< SWITCH ME >

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Photo: Quinn Dombrowski (Flickr); Licence: CC BY-SA 2.0

Everybody is talking about Chaos these days. Following a period of relative obscurity in the last sixty years, the self-proclaimed “Champion of havoc” has started making headlines again: from political crises and financial downturn to Kim and Donald’s haircuts and overall cosmic uneasiness, garnered with a pinch of hurricane. However, who is the person behind the well-cultivated stage persona, the flamboyant yet revered leader of the power funk collective “Chaos and the Gods”? What does he eat for breakfast? How does he spend his weekends? For all the buzz surrounding Chaos, we realized there is quite a gap in information regarding who the guy is and how he build his spooky empire. A painstaking research and a trip to Hades allowed E&M to locate Chaos (or X, as he likes to be addressed), who was kind enough to invite us for a chat over cookies in his sprawling underground mansion. What follows is a condensed version of the conversation we had, one touching on battling his inner demons, mortality, and the ways in which the industry has changed oved the last twenty centuries.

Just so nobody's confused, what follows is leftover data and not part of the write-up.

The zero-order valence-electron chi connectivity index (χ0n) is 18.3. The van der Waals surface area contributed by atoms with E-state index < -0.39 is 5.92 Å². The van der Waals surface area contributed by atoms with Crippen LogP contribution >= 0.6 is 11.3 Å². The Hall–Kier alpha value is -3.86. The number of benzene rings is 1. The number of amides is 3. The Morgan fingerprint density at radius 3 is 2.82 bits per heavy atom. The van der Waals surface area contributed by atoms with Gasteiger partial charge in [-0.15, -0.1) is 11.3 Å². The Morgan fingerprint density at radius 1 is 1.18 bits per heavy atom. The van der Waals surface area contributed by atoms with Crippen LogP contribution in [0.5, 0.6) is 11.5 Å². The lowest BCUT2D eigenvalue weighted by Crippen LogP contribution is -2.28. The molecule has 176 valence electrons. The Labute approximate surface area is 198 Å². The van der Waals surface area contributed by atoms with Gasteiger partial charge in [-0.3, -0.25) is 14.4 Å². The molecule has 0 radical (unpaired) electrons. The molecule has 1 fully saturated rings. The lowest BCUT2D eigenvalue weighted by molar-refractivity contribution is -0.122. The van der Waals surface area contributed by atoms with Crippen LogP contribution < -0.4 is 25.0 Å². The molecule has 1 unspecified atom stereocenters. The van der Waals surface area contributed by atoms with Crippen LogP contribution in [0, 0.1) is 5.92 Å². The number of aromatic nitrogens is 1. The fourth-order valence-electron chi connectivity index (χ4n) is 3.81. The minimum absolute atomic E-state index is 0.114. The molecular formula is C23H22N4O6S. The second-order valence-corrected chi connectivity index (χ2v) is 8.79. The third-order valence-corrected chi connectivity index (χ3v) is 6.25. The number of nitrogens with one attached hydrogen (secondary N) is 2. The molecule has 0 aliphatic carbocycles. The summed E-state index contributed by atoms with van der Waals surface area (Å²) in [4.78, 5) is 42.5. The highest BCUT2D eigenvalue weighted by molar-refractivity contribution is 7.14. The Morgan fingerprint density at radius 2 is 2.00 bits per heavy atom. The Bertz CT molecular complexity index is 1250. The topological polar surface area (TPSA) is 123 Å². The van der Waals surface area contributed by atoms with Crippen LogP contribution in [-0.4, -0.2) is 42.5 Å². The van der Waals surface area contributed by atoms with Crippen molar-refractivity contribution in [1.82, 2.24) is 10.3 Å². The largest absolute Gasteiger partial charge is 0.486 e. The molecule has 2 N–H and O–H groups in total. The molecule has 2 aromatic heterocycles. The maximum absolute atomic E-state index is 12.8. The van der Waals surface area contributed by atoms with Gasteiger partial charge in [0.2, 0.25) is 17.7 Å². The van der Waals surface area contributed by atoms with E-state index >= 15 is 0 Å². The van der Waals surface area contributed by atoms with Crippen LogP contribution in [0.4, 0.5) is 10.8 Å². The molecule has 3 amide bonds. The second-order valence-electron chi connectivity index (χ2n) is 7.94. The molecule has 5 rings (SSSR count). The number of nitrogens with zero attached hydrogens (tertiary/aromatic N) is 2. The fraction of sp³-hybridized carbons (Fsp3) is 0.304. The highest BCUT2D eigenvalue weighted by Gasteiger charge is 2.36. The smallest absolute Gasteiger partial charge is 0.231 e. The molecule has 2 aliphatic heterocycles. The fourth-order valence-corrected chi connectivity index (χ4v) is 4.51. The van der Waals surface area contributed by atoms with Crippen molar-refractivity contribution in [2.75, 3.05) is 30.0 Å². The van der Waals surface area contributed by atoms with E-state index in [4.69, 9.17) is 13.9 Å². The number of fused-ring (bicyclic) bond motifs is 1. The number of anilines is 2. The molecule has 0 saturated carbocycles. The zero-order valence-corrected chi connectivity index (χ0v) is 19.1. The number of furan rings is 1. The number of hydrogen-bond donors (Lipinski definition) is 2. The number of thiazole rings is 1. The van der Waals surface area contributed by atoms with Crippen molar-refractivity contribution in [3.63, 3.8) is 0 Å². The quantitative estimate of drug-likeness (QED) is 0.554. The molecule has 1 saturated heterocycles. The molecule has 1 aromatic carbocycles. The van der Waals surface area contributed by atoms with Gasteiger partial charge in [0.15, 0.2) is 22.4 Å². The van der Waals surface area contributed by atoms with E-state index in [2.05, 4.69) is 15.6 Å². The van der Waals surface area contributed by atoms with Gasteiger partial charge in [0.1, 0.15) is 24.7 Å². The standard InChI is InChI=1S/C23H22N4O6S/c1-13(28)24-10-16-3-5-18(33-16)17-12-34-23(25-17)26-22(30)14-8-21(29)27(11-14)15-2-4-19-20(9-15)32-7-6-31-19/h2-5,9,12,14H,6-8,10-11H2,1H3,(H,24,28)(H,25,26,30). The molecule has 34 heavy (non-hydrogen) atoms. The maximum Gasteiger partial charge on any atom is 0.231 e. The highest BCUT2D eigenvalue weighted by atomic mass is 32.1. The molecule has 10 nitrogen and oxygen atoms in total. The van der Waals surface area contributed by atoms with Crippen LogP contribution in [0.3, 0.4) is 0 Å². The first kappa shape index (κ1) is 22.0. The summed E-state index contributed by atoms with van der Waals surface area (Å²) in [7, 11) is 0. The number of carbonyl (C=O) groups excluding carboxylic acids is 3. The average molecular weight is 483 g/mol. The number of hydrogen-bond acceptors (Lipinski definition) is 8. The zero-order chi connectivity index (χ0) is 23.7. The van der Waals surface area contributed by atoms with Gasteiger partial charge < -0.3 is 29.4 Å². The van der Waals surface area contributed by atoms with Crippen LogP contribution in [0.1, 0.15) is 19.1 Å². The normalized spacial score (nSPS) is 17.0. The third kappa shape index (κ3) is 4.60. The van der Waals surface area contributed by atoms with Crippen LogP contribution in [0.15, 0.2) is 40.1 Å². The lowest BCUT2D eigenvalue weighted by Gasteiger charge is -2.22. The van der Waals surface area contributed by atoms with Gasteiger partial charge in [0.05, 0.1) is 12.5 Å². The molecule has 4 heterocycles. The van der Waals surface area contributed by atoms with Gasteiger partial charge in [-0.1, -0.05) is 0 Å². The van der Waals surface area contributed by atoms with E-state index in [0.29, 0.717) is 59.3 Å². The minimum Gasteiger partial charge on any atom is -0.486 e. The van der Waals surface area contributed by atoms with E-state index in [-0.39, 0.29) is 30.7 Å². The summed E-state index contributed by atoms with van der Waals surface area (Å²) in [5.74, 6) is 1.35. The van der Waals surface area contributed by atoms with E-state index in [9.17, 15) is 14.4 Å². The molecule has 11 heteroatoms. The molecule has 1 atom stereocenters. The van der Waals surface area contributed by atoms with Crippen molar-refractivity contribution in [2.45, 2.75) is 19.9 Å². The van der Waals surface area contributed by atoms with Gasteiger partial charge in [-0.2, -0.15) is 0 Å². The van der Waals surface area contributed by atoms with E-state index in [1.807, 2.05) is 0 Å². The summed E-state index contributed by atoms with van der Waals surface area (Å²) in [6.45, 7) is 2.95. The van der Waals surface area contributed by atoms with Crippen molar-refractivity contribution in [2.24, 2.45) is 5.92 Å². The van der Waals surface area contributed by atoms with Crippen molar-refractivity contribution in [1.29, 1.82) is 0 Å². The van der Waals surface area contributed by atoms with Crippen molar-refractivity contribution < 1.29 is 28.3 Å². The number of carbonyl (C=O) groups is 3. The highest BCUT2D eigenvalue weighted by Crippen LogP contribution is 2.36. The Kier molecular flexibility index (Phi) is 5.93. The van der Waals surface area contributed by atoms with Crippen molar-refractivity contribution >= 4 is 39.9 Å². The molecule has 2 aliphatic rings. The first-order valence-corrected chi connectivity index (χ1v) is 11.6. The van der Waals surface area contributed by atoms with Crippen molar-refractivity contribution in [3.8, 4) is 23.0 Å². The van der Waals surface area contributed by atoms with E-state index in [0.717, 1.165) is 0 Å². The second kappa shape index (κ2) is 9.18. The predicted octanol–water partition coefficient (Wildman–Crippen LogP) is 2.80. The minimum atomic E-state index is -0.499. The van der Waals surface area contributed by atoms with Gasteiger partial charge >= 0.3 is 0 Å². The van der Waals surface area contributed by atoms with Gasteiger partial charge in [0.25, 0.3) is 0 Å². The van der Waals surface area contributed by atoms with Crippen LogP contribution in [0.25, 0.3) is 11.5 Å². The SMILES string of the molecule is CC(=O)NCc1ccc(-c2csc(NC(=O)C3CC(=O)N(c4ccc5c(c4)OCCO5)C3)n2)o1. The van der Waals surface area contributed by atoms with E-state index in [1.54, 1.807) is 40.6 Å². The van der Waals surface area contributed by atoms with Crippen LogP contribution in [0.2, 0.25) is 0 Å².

E&M: For a long time, you were an avatar of unhinged primal energy. How did this come about? Do you think the anger you have been channeling through the years has found other outlets in the time of Putin and the Schnitzel Man?

X: It was not that much anger, than frustration. In the beginning, I was going solo, you know. And it was a snooze fest – apart from the few tunes that I made, I did not know what to do with all the time I had. So, I developed a bit of a crack habit early on. I would sometimes wind up doing up to five rocks per night, which was over the line any way you put it. Luckily, there was nobody to hurt with my recklessness – the Gods, my bandmates, came in much later, at the time of my worst cold turkey. No wonder they called what I was doing at the time negative void – I was falling apart at the seams, wallowing in my own bloated self-centeredness… (long pause). The Gods basically picked up the pieces and put them back together. Looking back at those days, I really don’t know how I made it… (long pause). Eventually I straightened up my gig, but surely I had to go through hell: you don’t know, but I used to cut myself into alternative realities, each of which more smelly than the previous one.